Calories in Food and Exercise

Definition of Calories for Eating and Burning Them

A calorie is a measure of energy expenditure and stored energy. The calories referred to in diet (calories eaten) and exercise (calories burned) are kilocalories (kcal).

One kilocalorie is equal to the amount of heat that will raise the temperature of one kilogram of water by one degree Celsius at sea level. One kilocalorie is equal to 4186.8 joules and 1000 calories (small calories) as referred to in science labs for heat energy.

Understanding Calories in Food

Calories in food are grouped as fats, alcohol, carbohydrates, and proteins. Different nutrients have more or fewer calories packed into the same weight (higher or lower calorie density). Nutrition labels in the U.S. use these rules of thumb:

  • Alcohol: 1 gram of alcohol has 7 calories (kcal)
  • Carbohydrate: 1 gram of carbohydrate (sugars and starches) has 4 calories (kcal)
  • Fat: 1 gram of fat has 9 calories (kcal)
  • Protein: 1 gram of protein has 4 calories (kcal)

Although fiber is a carbohydrate, it is not easily digested by the body, so calories from fiber are estimated by the U.S. Food and Drug Administration to be 1.5 calories for 1 gram.

By checking the nutrition facts label on food, you can see how many calories in a serving come from each of these sources.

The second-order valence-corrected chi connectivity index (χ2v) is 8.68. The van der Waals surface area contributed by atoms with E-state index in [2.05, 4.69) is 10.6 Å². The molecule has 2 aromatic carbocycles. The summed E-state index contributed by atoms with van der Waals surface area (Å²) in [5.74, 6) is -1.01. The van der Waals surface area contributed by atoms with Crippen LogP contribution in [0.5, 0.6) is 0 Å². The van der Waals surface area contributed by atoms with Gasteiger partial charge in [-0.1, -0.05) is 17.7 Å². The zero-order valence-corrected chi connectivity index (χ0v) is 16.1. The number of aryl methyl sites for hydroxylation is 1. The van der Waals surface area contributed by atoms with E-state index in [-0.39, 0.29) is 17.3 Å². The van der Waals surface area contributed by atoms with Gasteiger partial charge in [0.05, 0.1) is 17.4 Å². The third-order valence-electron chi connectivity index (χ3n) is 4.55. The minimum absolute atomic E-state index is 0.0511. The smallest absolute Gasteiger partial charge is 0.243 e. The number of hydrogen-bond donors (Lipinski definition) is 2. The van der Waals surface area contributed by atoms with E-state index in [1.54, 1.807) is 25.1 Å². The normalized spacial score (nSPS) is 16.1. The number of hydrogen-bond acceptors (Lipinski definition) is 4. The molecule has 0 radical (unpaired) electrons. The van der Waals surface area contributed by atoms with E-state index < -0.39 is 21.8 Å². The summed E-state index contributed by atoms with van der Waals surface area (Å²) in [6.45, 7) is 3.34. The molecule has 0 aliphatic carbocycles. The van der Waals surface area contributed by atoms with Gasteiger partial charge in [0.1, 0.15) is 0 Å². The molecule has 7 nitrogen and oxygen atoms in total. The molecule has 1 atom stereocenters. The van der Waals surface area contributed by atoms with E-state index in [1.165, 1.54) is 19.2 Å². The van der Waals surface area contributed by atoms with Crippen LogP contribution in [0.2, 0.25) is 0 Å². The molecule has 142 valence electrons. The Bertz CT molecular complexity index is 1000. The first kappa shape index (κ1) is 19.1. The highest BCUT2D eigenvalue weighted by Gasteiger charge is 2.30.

Calories and Weight Loss

A pound of body fat stores roughly 3500 calories (kcal) although this number is an estimate. To lose a pound of fat in a week, a general guidelines is to reduce your calorie intake by approximately 500 fewer calories (kcal) per day than you expend in metabolism and exercise. However, it is important to take this guide with a grain of salt. There are other factors (in addition to the simple calories in/calories out equation) that can influence weight loss.

The number of calories that you burn in a day includes basal metabolic rate calories burned just to keep the body functioning, plus additional calories burned in physical activity. Your body will burn calories to maintain body temperature, breathe, circulate blood, digest food, eliminate wastes, build and repair cells and tissues, and maintain brain and nervous system activity.

The range of daily calorie burning is from 1600 calories (kcal) for a sedentary woman or an older person to 2800 calories (kcal) for active men, very active women, and teenage boys. You can check your calories burned per day with a calculator based on your height, weight, age, and activity level.

Using a fitness monitor and app to track calories eaten and calories burned can assist people who want to achieve a calorie deficit to lose weight. Tracking activity with a fitness monitor helps eliminate overestimates on the side of calories burned, while honest tracking of what is eaten can highlight where food calories are coming from. Keep in mind that the numbers provided by these devices are only estimates.

Calories Burned in Physical Activity